Summit Entertainment

With "Breaking Dawn: Part 2" set to hit theaters on Friday, early reviews of the film have been tricklin in, and many critics are praising the soon-to-be blockbuster.

Although the saga's devoted fanbase combined with the attention surrounding the off-screen romance between Robert Patinson and Kristen Stewart will equal box office gold whether the film is good or bad, the supernatural romance is being hailed as a thoughtful conclusion to one of the biggest franchises of all time.

"It’s as if director Bill Condon, who also helmed 'Breaking Dawn-Part 1,' has made a conscious choice to keep the good elements for the very last segment, giving the global fans what they expect and deserve: a grand, rousing finale," notable critic Emanuel Levy said on his official site."

Todd McCarthy of the Hollywood Reporter notes that fans of the phenomenally successful series will be pleased with the final film in the series.

"Anyone who has seen even one of the previous cinematic installments of Stephenie Meyer’s endlessly protracted cross-species love story basically knows what to expect here," says McCarthy, "and the multitudes who have seen them all will jam theaters the world over in the coming weeks to experience the consummation so devoutly to be wished: the ultimate and imperishable union of Bella Swan and Edward Cullen."

Several critics have praised Kristen Stewart's portrayal of a tougher version of Bella Swan.

According to Jessica Kiang of Indie Wire, "Bella (a positively glowy Kristen Stewart, who has genuinely given the series something of a meta-arc by simply growing more beautiful with each episode) finally gets to do something aside from be adored, and even participates in a fight or two (in defense of her family and child, of course, but still, where Ms. Swan is concerned we'll take what empowerment we can get). In that regard it continues the incremental upward trajectory of Bella's character from blank, self-pitying nonentity to, you know, a person of somewhat independent thought, and this can only be a good thing."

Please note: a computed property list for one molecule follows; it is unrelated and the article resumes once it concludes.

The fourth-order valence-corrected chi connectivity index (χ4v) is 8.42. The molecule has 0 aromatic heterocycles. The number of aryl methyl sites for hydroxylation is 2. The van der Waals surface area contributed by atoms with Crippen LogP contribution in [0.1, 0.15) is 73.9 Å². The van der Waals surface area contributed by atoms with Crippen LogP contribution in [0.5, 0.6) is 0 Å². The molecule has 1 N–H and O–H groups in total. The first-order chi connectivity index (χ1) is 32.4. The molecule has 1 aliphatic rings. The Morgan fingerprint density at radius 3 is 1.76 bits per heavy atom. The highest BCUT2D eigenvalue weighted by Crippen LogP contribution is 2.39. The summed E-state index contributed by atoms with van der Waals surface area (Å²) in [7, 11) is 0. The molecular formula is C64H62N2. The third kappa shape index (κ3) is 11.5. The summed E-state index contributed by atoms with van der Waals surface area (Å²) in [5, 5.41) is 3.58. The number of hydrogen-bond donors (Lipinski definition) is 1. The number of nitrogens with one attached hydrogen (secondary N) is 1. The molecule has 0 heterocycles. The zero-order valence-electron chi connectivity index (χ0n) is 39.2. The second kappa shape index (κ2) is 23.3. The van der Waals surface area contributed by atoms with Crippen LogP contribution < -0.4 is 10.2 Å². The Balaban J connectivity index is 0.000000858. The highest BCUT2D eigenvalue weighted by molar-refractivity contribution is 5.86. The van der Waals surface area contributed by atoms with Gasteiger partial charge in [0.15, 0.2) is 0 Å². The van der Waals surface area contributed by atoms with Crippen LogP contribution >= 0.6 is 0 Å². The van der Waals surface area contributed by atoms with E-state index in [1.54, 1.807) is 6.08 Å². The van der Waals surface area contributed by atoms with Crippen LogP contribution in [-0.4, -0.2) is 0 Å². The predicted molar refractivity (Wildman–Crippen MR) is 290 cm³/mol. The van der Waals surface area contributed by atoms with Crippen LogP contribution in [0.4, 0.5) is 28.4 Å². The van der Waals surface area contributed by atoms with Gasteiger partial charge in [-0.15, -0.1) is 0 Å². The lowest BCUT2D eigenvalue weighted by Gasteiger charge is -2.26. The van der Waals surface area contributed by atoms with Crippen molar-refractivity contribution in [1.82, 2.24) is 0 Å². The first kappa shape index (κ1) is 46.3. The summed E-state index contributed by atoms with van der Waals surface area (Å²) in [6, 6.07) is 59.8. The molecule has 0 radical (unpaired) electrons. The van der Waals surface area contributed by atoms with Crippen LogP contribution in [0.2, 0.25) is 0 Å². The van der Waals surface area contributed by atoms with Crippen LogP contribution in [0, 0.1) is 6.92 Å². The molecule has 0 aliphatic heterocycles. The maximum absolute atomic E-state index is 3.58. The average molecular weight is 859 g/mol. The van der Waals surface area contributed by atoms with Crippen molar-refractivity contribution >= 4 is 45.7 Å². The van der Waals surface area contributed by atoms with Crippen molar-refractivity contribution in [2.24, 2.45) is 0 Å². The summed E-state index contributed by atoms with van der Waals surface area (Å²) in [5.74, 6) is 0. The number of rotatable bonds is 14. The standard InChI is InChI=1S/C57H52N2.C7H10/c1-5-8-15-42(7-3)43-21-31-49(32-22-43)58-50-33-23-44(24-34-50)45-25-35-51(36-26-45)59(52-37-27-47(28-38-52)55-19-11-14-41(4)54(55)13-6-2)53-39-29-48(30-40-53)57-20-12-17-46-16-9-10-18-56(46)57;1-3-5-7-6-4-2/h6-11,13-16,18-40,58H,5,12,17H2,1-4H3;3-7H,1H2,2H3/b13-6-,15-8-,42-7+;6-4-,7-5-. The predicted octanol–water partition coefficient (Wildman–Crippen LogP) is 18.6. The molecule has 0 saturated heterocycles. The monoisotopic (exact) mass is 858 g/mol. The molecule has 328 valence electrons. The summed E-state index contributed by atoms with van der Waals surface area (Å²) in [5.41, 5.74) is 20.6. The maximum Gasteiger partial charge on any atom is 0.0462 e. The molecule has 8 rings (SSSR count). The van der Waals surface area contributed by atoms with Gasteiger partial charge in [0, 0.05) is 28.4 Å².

"A doozy of a finale to a series that, until now, has largely taken its dramatic cues from its maddeningly inert heroine," said Variety's Justin Chang. "Not anymore: With Bella reborn as a bloodthirsty, butt-kicking vampire mama, this second of two Bill Condon-directed installments clears a low bar to stand easily as the franchise's most eventful and exciting entry."

Rebecca Twomey of Marie Claire UK believes that the film may recruit new "Twilight" fans.

"'Breaking Dawn Part 2' really is the only 'Twilight' you need to watch, even if the first four films didn’t convince you to become a Twi-hard, the final piece of the pie may just encourage you to take another bite …"

But not everyone joined in the chorus of praise for the film. Peter Bradshaw of the Guardian was far from impressed with the highly anticipated romance.

"'The Twilight Saga' signs off with a tentative whimper, which turns into a conditional bang, which turns out to be a different, provisional kind of whimper."

The "Twilight" books have sold 116 million copies since they were released in 2005, while the films have brought in over $2.5 billion worldwide.

The pop culture phenomenon has been spoofed in the film "Vampires Suck" and on shows such as "Parks and Recreation," and "Saturday Night Live."

Based on the reviews published so far, "Breaking Dawn: Part 2" may be the best reviewed film in the series. Of the previously released films in the saga, "Twilight," the first installment in the franchise and "Eclipse," the third in the series, received the best reviews.

According to Rotten Tomatoes, the first three films earned rotten scores that fell under fifty percent. While "Breaking Dawn: Part 1" was largely panned by critics and has a score of twenty five percent rotten, the latest film currently has an 83 percent fresh rating.

"Breaking Dawn: Part 2" is expected to become one of the top-grossing films of all time.